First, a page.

IP Students Share the Profession with Undergraduate STEM Scholars
On February 1, 2017 Andre Adkins (3L), Jeffrey Soller (2L), and Evan Glass (2L), who each participate in the Maurer IP Legal Clinic, gave a panel discussion to undergraduates about how they are using their STEM bachelor’s degrees to pursue careers in intellectual property law. While the three students shared a brief introduction to the three pillars of IP law—patents, trademarks, and copyrights—the true purpose of their presentation was to have a conversation with undergraduate students who are early in their STEM degrees and are trying to decide what they want to pursue in the future.
STEM stands for Science, Technology, Engineering, and Math. Indiana University’s STEM Groups Scholars Program is an initiative aimed at promoting underrepresented students in the STEM disciplines through research, mentoring, and academic support. The students who heard from Andre, Jeffrey, and Evan are freshmen with STEM majors enrolled in a class that is designed to answer two important questions: “What can I do with a degree in STEM?” and “How do I get there?” Jeffrey Soller, whose background is in physics, summed it up this way: “I’ve always liked explaining how things work—as a patent attorney, my job will still be to explain how things work, but in ways that haven’t been used before.” The law students also spoke about how being an IP attorney is like having a look into the future technologies that will develop. The students’ university advisor attends class with them to keep the conversation going once guest speakers leave.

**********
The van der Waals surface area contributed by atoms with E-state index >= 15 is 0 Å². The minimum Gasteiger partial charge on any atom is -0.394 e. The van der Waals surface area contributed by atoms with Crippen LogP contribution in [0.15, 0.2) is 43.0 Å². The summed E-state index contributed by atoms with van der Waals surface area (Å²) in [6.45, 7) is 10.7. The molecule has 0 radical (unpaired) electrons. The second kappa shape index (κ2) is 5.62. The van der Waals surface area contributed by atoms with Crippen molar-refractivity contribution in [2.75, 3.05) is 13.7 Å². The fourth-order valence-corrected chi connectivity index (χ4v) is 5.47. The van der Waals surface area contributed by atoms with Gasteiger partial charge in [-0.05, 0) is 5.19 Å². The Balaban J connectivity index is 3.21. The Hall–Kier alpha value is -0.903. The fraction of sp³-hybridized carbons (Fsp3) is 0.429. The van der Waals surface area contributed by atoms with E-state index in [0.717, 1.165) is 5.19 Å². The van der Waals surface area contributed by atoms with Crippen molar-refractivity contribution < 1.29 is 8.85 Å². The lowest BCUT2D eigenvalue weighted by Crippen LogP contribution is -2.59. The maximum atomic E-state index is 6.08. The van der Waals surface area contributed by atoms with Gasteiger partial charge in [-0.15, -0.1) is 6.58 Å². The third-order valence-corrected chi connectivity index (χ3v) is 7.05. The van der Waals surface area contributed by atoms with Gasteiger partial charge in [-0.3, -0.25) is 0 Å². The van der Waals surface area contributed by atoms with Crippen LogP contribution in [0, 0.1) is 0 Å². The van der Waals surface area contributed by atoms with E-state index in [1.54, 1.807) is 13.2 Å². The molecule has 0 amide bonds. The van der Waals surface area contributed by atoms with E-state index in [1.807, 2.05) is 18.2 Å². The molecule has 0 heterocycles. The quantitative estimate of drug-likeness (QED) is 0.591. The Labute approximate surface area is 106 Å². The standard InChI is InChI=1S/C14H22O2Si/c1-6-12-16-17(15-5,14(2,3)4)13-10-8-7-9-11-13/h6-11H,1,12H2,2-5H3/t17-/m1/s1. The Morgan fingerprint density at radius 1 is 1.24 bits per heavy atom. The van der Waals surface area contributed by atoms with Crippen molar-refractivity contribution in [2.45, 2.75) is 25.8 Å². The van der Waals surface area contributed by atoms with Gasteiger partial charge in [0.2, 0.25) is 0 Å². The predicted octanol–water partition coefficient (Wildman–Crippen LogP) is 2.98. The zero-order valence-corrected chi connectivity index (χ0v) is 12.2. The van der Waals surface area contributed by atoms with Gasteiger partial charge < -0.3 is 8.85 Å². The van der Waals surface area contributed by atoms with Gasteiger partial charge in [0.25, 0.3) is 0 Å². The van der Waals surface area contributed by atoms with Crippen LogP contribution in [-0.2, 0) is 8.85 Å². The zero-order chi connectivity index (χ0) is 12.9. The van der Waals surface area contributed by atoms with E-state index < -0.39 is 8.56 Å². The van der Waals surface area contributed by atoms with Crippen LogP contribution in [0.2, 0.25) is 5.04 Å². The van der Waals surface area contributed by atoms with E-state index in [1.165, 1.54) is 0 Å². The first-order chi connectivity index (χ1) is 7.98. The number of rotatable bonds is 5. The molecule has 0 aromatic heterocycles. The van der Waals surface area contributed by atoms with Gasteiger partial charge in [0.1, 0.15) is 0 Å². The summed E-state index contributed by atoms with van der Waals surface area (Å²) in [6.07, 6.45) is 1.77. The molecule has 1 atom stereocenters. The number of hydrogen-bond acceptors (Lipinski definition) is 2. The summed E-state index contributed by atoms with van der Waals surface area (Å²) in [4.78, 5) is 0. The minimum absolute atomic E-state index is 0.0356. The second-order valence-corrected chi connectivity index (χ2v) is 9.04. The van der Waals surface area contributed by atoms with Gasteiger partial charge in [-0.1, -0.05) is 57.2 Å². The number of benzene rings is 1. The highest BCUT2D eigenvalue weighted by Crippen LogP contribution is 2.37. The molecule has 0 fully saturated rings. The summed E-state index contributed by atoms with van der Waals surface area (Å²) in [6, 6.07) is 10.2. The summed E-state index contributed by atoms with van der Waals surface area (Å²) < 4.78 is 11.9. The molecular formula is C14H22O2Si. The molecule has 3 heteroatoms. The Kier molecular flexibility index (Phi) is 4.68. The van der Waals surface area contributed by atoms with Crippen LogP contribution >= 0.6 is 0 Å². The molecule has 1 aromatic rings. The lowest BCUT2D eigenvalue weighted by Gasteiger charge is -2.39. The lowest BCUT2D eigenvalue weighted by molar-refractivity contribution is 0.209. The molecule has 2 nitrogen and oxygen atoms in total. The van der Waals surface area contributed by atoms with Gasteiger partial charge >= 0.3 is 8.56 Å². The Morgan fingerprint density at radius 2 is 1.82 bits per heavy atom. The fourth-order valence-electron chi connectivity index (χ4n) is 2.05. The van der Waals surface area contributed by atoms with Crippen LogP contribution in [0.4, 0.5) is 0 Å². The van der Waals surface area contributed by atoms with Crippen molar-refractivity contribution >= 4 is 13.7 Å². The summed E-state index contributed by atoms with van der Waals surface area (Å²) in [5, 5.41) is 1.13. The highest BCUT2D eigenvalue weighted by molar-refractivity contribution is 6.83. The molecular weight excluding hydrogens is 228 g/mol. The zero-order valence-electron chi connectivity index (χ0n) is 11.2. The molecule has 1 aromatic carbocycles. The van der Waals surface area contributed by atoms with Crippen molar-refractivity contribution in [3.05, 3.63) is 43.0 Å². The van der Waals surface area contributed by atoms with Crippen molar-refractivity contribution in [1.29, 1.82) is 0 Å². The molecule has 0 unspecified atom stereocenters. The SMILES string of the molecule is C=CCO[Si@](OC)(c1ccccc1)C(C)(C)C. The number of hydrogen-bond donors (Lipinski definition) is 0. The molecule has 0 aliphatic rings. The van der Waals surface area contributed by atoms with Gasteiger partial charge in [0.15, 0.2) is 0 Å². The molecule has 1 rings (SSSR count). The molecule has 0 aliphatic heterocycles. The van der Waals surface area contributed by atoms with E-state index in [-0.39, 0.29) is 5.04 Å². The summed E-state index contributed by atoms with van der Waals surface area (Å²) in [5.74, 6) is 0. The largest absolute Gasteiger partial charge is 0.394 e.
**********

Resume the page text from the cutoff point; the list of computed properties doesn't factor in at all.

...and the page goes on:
Of the 15 students in the class, many of them did not know that intellectual property attorneys, particularly patent attorneys, need to have a background in STEM disciplines. Many others hadn’t considered law school as a viable graduate education opportunity. And, in all honesty, nearly every student was impressed by the employment and salary prospects for starting IP attorneys!
Overall, it was good to share the IP law profession with young IU students who still have time to decide where they will go with their STEM degrees.